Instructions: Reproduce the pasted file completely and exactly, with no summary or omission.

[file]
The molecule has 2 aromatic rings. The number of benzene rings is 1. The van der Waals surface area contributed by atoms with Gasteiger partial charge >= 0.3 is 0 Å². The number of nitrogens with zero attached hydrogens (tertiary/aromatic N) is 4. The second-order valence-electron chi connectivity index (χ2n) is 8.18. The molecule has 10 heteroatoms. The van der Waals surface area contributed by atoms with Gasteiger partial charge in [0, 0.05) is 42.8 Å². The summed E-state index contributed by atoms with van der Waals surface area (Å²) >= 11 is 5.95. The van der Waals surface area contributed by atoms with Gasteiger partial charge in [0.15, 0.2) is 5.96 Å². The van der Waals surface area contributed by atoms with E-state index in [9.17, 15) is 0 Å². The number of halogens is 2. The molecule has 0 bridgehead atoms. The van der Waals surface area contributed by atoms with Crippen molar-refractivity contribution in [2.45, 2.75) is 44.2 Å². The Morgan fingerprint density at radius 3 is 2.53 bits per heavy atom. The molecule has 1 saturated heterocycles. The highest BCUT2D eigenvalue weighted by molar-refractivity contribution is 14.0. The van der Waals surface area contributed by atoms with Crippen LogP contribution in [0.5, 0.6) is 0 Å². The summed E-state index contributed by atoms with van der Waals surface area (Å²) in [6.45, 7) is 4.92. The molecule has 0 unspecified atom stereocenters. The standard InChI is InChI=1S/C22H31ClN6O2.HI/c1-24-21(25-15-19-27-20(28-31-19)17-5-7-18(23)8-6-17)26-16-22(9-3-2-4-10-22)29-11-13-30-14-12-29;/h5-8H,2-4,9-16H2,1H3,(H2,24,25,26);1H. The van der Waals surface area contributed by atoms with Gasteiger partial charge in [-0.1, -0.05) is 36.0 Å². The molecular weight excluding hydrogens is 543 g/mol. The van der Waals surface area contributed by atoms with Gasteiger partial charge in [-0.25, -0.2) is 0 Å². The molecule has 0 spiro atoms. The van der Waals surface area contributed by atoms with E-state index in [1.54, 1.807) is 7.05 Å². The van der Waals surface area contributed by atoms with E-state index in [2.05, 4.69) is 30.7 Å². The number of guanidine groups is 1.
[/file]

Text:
The molecule has 2 aromatic rings. The number of benzene rings is 1. The van der Waals surface area contributed by atoms with Gasteiger partial charge >= 0.3 is 0 Å². The number of nitrogens with zero attached hydrogens (tertiary/aromatic N) is 4. The second-order valence-electron chi connectivity index (χ2n) is 8.18. The molecule has 10 heteroatoms. The van der Waals surface area contributed by atoms with Gasteiger partial charge in [0, 0.05) is 42.8 Å². The summed E-state index contributed by atoms with van der Waals surface area (Å²) >= 11 is 5.95. The van der Waals surface area contributed by atoms with Gasteiger partial charge in [0.15, 0.2) is 5.96 Å². The van der Waals surface area contributed by atoms with E-state index in [9.17, 15) is 0 Å². The number of halogens is 2. The molecule has 0 bridgehead atoms. The van der Waals surface area contributed by atoms with Crippen molar-refractivity contribution in [2.45, 2.75) is 44.2 Å². The Morgan fingerprint density at radius 3 is 2.53 bits per heavy atom. The molecule has 1 saturated heterocycles. The highest BCUT2D eigenvalue weighted by molar-refractivity contribution is 14.0. The van der Waals surface area contributed by atoms with Crippen LogP contribution in [0.5, 0.6) is 0 Å². The summed E-state index contributed by atoms with van der Waals surface area (Å²) in [6.45, 7) is 4.92. The molecule has 0 unspecified atom stereocenters. The standard InChI is InChI=1S/C22H31ClN6O2.HI/c1-24-21(25-15-19-27-20(28-31-19)17-5-7-18(23)8-6-17)26-16-22(9-3-2-4-10-22)29-11-13-30-14-12-29;/h5-8H,2-4,9-16H2,1H3,(H2,24,25,26);1H. The van der Waals surface area contributed by atoms with Gasteiger partial charge in [-0.1, -0.05) is 36.0 Å². The molecular weight excluding hydrogens is 543 g/mol. The van der Waals surface area contributed by atoms with Gasteiger partial charge in [-0.25, -0.2) is 0 Å². The molecule has 0 spiro atoms. The van der Waals surface area contributed by atoms with E-state index in [1.54, 1.807) is 7.05 Å². The van der Waals surface area contributed by atoms with E-state index in [2.05, 4.69) is 30.7 Å². The number of guanidine groups is 1.